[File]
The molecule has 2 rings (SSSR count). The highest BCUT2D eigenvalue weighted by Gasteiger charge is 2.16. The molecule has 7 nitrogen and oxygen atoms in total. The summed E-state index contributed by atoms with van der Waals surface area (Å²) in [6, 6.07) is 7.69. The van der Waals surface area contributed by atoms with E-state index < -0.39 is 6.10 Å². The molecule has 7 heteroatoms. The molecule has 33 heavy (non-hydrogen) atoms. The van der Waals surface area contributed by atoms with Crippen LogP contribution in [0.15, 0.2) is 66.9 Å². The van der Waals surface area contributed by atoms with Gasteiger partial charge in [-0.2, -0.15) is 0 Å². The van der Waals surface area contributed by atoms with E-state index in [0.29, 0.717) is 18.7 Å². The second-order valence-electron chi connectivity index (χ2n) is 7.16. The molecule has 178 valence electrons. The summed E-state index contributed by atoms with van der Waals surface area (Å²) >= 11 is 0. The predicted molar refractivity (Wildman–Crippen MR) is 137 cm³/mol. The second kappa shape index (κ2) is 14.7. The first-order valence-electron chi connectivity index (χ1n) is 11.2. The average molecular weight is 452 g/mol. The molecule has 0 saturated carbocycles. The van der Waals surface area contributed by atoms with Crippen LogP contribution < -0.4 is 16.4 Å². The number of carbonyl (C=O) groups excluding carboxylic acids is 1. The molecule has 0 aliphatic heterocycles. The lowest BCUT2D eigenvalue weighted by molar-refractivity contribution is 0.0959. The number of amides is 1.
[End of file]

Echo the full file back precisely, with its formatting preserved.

The molecule has 2 rings (SSSR count). The highest BCUT2D eigenvalue weighted by Gasteiger charge is 2.16. The molecule has 7 nitrogen and oxygen atoms in total. The summed E-state index contributed by atoms with van der Waals surface area (Å²) in [6, 6.07) is 7.69. The van der Waals surface area contributed by atoms with E-state index < -0.39 is 6.10 Å². The molecule has 7 heteroatoms. The molecule has 33 heavy (non-hydrogen) atoms. The van der Waals surface area contributed by atoms with Crippen LogP contribution in [0.15, 0.2) is 66.9 Å². The van der Waals surface area contributed by atoms with Gasteiger partial charge in [-0.2, -0.15) is 0 Å². The van der Waals surface area contributed by atoms with E-state index in [0.29, 0.717) is 18.7 Å². The second-order valence-electron chi connectivity index (χ2n) is 7.16. The molecule has 178 valence electrons. The summed E-state index contributed by atoms with van der Waals surface area (Å²) >= 11 is 0. The predicted molar refractivity (Wildman–Crippen MR) is 137 cm³/mol. The second kappa shape index (κ2) is 14.7. The first-order valence-electron chi connectivity index (χ1n) is 11.2. The average molecular weight is 452 g/mol. The molecule has 0 saturated carbocycles. The van der Waals surface area contributed by atoms with Crippen LogP contribution < -0.4 is 16.4 Å². The number of carbonyl (C=O) groups excluding carboxylic acids is 1. The molecule has 0 aliphatic heterocycles. The lowest BCUT2D eigenvalue weighted by molar-refractivity contribution is 0.0959. The number of amides is 1.